I recently had a conversation with one of my young people about a service that did not go as planned, Some of the things planned were done out of the planned order and frustrated this particular person. No one that had not been in on the planning knew that something had gone ‘wrong.’ In fact, the service was actually better for having been done ‘out of order.’ I told the teen later that this was the exact reason the teens were given charge of the service. Because not everything goes according to plan in a normal service and we have to learn to be flexible. Experience is the best teacher.
Both of us are musicians and both of us have had extensive musical training in different areas of music. Musicians are trained to be perfectionists. When something does not go right, we feel profoundly embarrassed. I know that with me, something seems to happen every week that is just a little (or maybe a lot) outside the plan. This unplanned event can and usually is very embarrassing. Maybe one of the dates is wrong on the announcements, or the song projected is a different song from the one planned.
The conversation stuck with me all day and finally, I am writing down some of my thoughts from this day of reflection on what was said.
1. God is glorified through imperfection.
How do I know this? Because of 2 Corinthians 12:9-10. Paul asked the Lord to remove his ‘thorn’ in the flesh. This ‘thorn’ was something that bothered Paul enough that he asked three times to have it removed from his life. However, God had a different plan for Paul. God told the apostle:
“And he said unto me, My grace is sufficient for thee: for my strength is made perfect in weakness.”
We bring glory to God when His power is shown through our weakness, even our imperfections. I hope my response is the same as Paul’s was.
“Therefore I take pleasure in infirmities, in reproaches, in necessities, in persecutions, in distresses for Christ’s sake: for when I am weak, then am I strong.”
My need for perfection is definitely an infirmity in my character. As my mom used to tell me, “Practice makes good, not perfect. Only God is perfect.”
2. Because God is glorified through our imperfections, does this mean I should stop striving for excellence in what I do?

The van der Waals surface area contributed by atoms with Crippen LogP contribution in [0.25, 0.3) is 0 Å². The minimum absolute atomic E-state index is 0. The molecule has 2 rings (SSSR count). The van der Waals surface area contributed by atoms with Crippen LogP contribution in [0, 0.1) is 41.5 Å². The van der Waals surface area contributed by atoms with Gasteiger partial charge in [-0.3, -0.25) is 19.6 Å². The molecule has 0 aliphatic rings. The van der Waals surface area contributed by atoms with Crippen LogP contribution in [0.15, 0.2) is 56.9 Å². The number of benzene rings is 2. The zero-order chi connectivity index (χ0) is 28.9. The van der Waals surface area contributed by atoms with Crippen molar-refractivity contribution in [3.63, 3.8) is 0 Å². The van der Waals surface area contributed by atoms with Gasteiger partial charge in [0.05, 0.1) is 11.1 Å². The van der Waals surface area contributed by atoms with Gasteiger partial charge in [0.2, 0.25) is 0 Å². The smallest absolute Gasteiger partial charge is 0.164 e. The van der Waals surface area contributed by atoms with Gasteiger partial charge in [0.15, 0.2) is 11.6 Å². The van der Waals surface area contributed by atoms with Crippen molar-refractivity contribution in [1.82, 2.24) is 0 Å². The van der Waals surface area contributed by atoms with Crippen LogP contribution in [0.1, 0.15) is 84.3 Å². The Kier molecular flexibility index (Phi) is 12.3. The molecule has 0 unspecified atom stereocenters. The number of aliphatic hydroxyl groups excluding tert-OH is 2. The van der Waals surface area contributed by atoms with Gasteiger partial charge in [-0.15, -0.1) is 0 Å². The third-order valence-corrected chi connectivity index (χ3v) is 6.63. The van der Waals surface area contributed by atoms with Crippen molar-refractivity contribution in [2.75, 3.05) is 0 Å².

Absolutely NOT! God wants us to give our best, but is much more forgiving when we fail to meet the standards we have placed upon our selves. In fact, I believe we sometimes put standards on ourselves that God does not expect. After all, He is our Creator and He knows us much better than we know ourselves. Psalm 103 says:
“The LORD is merciful and gracious, slow to anger, and plenteous in mercy. He will not always chide: neither will he keep his anger for ever. He hath not dealt with us after our sins; nor rewarded us according to our iniquities. For as the heaven is high above the earth, so great is his mercy toward them that fear him. As far as the east is from the west, so far hath he removed our transgressions from us. Like as a father pitieth his children, so the LORD pitieth them that fear him. For he knoweth our frame; he remembereth that we are dust.” (Bolded areas were added for emphasis.)
I like that last part ” he remembereth that we are dust.” God knows we will fail Him. That is why He sent His Son in the first place, Man had failed God. We are only dust into which God has breathed life. This fact should humble the proudest person and lift the head of the lowest sinner.
3. Perfection may not be possible this side of Heaven, but God does want us to give our best.
Because I am a musician, I will use a musical analogy. The temple musicians were instituted by King David who is one of the most prolific writers of songs in the Bible, if not the most prolific. His requirements for the musicians were to be led by someone with skill (which is not the same as talent, but is instead something we learn), they were to practice, both singers and instrumentalists, and they were to glorify and worship God in song. No where is perfection mentioned. However, with practice and skillful leadership, God was glorified and worshiped.
Lessons learned from today’s meditation on perfection
1. God can use our failings to bring glory to Himself.
2. Things will go ‘wrong,’ and I need to remember, I am only dust into which God breathed life.
3. Perfection is only possible in Heaven, but is a good goal at which to aim.
4. I WILL miss the goal, but if I don’t aim high (or aim at all) I will get nowhere.
5. Dear perfectionist, Remember, don’t sweat the small stuff. Do your best and leave to God the rest. (YES, I know they are cliches, but that does not negate their truth!)
One last passage before I sign off. 1 Corinthians 1:26-29:
“For ye see your calling, brethren, how that not many wise men after the flesh, not many mighty, not many noble, are called: But God hath chosen the foolish things of the world to confound the wise; and God hath chosen the weak things of the world to confound the things which are mighty; And base things of the world, and things which are despised, hath God chosen, yea, and things which are not, to bring to nought things that are: That no flesh should glory in his presence.”